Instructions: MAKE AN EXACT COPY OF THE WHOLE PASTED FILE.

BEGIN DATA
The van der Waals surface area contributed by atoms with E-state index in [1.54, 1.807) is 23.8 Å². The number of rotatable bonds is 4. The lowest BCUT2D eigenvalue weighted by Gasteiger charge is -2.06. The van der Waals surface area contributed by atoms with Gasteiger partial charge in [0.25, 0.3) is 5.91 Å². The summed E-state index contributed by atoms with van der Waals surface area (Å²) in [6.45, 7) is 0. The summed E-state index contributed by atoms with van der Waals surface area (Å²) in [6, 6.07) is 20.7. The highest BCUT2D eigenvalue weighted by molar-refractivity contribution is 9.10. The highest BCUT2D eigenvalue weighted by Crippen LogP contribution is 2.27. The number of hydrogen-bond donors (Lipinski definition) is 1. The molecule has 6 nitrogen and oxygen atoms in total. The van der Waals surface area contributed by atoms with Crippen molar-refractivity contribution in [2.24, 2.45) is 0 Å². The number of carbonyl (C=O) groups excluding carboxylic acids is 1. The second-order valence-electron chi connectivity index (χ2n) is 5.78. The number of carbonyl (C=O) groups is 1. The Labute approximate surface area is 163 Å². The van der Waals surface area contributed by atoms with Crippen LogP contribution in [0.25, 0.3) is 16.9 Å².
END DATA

The van der Waals surface area contributed by atoms with E-state index in [1.54, 1.807) is 23.8 Å². The number of rotatable bonds is 4. The lowest BCUT2D eigenvalue weighted by Gasteiger charge is -2.06. The van der Waals surface area contributed by atoms with Gasteiger partial charge in [0.25, 0.3) is 5.91 Å². The summed E-state index contributed by atoms with van der Waals surface area (Å²) in [6.45, 7) is 0. The summed E-state index contributed by atoms with van der Waals surface area (Å²) in [6, 6.07) is 20.7. The highest BCUT2D eigenvalue weighted by molar-refractivity contribution is 9.10. The highest BCUT2D eigenvalue weighted by Crippen LogP contribution is 2.27. The number of hydrogen-bond donors (Lipinski definition) is 1. The molecule has 6 nitrogen and oxygen atoms in total. The van der Waals surface area contributed by atoms with Crippen molar-refractivity contribution in [2.24, 2.45) is 0 Å². The number of carbonyl (C=O) groups excluding carboxylic acids is 1. The second-order valence-electron chi connectivity index (χ2n) is 5.78. The number of carbonyl (C=O) groups is 1. The Labute approximate surface area is 163 Å². The van der Waals surface area contributed by atoms with Crippen LogP contribution in [0.25, 0.3) is 16.9 Å².